There are ongoing debates whether the cage dive industry significantly affects the natural lifecycle of white sharks as well as debates of whether that same industry is teaching sharks to bite humans. Let’s set those debates aside for a moment and look at whether the cage dive industry does anything good for white sharks. Do white sharks benefit from this industry as a whole, or is it just another money-driven industry exploiting an threatened species?
That answer might depend upon where in the world you are asking the question. According to Michael Rutzen, of Shark Diving Unlimited, based in Gansbaai, South Africa, the cage dive industry is directly responsible for the current health of the population of white sharks along their southern coast. Keeping in mind that South Africa is a third world country (or some awkward place between first world and third world) let’s compare that location to the Farralon Islands in the United States.
The Farallones lie 27 miles from any beach that humans use for recreation. Additionally, the use of chum and bait are strictly forbidden. Combine those factors and it would be difficult for anyone to win the argument that cage diving is changing the sharks’ behavior, particularly in regard to “learning to eat humans” in that part of the world.
And let’s not forget that the California coast isn’t exactly facing any economic hardships. Why does that matter? Well, again, in contrast to South Africa, we’re comparing populations of people that might be more susceptible to breaking the law in order to ease their financial woes in one place than the other. Translation: If a fisherman in South Africa is faced with a challenging time of feeding himself and his family and can earn enough money from ONE set of shark jaws to significantly change his financial status, it shouldn’t come as a shock that this person might consider doing some poaching…especially if there is no one around to stop him.
"No one around to stop him"? But South Africa declared the white shark a protected species in 1991, in fact they were the first country to do so. Aren’t white sharks protected there? Well, yes and no. First of all, that same government kills a shocking number of sharks, including white sharks, in the shark nets that lie upon their migration route off the Kwazu Natal coast. Furthermore, it is the opinion of many I’ve interviewed in South Africa, including people who worked for the Marine Coastal Management, that coastal management is all but non-existent; Meaning there are no government resources actively preventing the sport-fishing or poaching of white sharks. In fact, when word got out in 1997 that people like Michael Flatly were willing to pay $30,000 for a single set of white shark jaws, it reportedly spawned a surge in illegal targeting of white sharks. Who is there to stop them?
Cage dive operation owners may be motivated by money or they may be motivated by their love of the animal or they may be motivated by both. But as long as long as they have a vested interest in keeping the white sharks alive we at least have someone fighting for the sharks, regardless of their motivation. In South Africa the cage-diving boats go out almost all year round, multiple trips per day. If the sharks are gone their business is gone.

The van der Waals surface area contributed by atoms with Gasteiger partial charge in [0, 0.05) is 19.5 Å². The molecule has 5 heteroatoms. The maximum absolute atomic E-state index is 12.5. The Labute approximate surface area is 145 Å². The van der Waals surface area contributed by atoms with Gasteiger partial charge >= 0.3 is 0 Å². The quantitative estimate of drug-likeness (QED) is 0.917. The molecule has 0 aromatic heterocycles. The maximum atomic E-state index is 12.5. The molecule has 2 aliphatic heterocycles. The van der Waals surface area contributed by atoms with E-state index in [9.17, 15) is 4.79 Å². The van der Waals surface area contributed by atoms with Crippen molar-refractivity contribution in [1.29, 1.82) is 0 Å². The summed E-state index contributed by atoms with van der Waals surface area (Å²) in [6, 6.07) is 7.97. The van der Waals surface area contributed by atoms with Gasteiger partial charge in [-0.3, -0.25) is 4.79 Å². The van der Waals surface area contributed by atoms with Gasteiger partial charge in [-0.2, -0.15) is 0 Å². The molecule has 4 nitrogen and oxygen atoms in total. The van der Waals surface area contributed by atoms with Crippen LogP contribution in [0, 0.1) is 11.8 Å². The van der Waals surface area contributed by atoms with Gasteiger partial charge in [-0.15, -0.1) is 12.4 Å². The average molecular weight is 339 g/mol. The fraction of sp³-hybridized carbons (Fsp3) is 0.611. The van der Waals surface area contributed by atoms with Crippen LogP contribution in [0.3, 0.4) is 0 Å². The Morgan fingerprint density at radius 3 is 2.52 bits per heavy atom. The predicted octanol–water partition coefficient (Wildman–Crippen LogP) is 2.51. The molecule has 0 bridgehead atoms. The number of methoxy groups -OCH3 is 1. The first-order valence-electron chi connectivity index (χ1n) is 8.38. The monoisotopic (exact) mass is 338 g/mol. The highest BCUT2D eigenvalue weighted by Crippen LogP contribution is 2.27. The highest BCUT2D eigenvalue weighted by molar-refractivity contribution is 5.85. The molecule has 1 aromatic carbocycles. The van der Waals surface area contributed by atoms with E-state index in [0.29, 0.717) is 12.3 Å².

This is a country that considered opening white sharks back up to commercial fishing in 1998. What stopped that from happening? The cage dive industry and the researchers who work on those cage dive industry boats.
But what about a location such as Guadalupe Island? Mexico isn’t exactly a country known for resisting bribes when it comes to upholding the law. But Guadalupe Island is 180 miles out at sea, roughly 24 hours to reach from Ensenada. The poachers would have to be exceptionally well funded and equipped to make a venture out there worthwhile, especially with cage-dive operators around 24/7 (during the peak white shark season) ready to report suspicious behavior.
Tangible arguments exist in defense of the cage-dive industry possibly acting as watch dogs against poaching, not to mention providing a group of people ready to oppose efforts to open white sharks up for legal fishing. But, what about intangible arguments?
I can say that after ten years of watching tourists getting on and off cage dive boats that NOTHING changes one’s perception of the white shark like seeing it in person. You can tell someone what a white shark is really like until you are blue in the face, but until they can visually replace JAWS with their own personal experience, it just doesn’t seem to sink in. It’s true that in the end we’ll only save what we love, so helping people to give a crap about the well-being of these animals has merit. Are all these tourists going to turn around and become advocates for sharks and our oceans? No. Are some of them? Yes.
But back to the tangible. As long as we live in a world where money talks and governments don’t enforce conservation laws, our best bet for shark protection may be in those who have figured out how to make money from living sharks as they fight against those who want to make money off dead sharks.
Cage diving; a popular activity and ever increasing topic of controversy. Does this activity teach sharks to correlate people to food and thus increase the chances of being bitten?
Skyler Thomas compares his interviews with Chris Fallows in 2007 and 2014 to see what, if anything has changed regarding this topic. Fallows, of Apex Shark Expeditions in False Bay, South Africa, has been running cage tours for 20 years and uses his experience to defend some of the accusations against him and his industry. As a tour provider he has an obvious motivation to argue for cage-diving, however, that does not make any of his arguments less true.
What’s your stance?
A few points to keep in mind while watching: